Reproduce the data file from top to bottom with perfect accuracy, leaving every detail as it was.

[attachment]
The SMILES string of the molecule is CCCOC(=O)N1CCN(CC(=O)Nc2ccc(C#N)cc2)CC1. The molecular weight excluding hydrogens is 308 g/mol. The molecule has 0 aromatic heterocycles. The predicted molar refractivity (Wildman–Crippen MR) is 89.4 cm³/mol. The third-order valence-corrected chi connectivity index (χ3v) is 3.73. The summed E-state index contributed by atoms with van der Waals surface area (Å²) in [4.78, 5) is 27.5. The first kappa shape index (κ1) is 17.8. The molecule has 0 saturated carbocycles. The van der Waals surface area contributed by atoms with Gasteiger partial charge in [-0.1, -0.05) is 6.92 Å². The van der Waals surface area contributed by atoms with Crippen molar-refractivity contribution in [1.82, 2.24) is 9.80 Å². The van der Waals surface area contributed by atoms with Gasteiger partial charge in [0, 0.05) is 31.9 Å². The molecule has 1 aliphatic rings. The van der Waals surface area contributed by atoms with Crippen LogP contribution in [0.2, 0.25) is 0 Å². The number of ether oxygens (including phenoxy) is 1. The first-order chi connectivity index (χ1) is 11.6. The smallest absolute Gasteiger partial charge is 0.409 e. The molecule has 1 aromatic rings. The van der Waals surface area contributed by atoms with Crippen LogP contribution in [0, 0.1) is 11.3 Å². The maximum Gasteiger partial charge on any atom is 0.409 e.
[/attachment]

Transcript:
The SMILES string of the molecule is CCCOC(=O)N1CCN(CC(=O)Nc2ccc(C#N)cc2)CC1. The molecular weight excluding hydrogens is 308 g/mol. The molecule has 0 aromatic heterocycles. The predicted molar refractivity (Wildman–Crippen MR) is 89.4 cm³/mol. The third-order valence-corrected chi connectivity index (χ3v) is 3.73. The summed E-state index contributed by atoms with van der Waals surface area (Å²) in [4.78, 5) is 27.5. The first kappa shape index (κ1) is 17.8. The molecule has 0 saturated carbocycles. The van der Waals surface area contributed by atoms with Gasteiger partial charge in [-0.1, -0.05) is 6.92 Å². The van der Waals surface area contributed by atoms with Crippen molar-refractivity contribution in [1.82, 2.24) is 9.80 Å². The van der Waals surface area contributed by atoms with Gasteiger partial charge in [0, 0.05) is 31.9 Å². The molecule has 1 aliphatic rings. The van der Waals surface area contributed by atoms with Crippen LogP contribution in [0.2, 0.25) is 0 Å². The number of ether oxygens (including phenoxy) is 1. The first-order chi connectivity index (χ1) is 11.6. The smallest absolute Gasteiger partial charge is 0.409 e. The molecule has 1 aromatic rings. The van der Waals surface area contributed by atoms with Crippen LogP contribution in [0, 0.1) is 11.3 Å². The maximum Gasteiger partial charge on any atom is 0.409 e.